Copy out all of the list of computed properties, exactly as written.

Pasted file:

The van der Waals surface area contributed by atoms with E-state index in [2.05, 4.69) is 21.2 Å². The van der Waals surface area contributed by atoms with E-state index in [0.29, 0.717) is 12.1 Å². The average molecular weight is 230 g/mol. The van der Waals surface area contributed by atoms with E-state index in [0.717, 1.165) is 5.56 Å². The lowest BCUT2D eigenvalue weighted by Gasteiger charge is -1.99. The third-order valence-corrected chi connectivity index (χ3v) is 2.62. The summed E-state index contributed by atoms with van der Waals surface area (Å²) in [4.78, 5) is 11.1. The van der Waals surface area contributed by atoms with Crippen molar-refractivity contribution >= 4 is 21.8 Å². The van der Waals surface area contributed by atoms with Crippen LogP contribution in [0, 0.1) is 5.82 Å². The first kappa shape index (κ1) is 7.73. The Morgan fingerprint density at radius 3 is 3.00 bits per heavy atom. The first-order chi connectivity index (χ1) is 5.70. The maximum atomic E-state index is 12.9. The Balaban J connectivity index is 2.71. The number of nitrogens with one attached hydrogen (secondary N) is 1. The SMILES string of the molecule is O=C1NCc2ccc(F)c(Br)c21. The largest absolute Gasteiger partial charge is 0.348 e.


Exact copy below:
The van der Waals surface area contributed by atoms with E-state index in [2.05, 4.69) is 21.2 Å². The van der Waals surface area contributed by atoms with E-state index in [0.29, 0.717) is 12.1 Å². The average molecular weight is 230 g/mol. The van der Waals surface area contributed by atoms with E-state index in [0.717, 1.165) is 5.56 Å². The lowest BCUT2D eigenvalue weighted by Gasteiger charge is -1.99. The third-order valence-corrected chi connectivity index (χ3v) is 2.62. The summed E-state index contributed by atoms with van der Waals surface area (Å²) in [4.78, 5) is 11.1. The van der Waals surface area contributed by atoms with Crippen molar-refractivity contribution >= 4 is 21.8 Å². The van der Waals surface area contributed by atoms with Crippen LogP contribution in [0, 0.1) is 5.82 Å². The first kappa shape index (κ1) is 7.73. The Morgan fingerprint density at radius 3 is 3.00 bits per heavy atom. The first-order chi connectivity index (χ1) is 5.70. The maximum atomic E-state index is 12.9. The Balaban J connectivity index is 2.71. The number of nitrogens with one attached hydrogen (secondary N) is 1. The SMILES string of the molecule is O=C1NCc2ccc(F)c(Br)c21. The largest absolute Gasteiger partial charge is 0.348 e.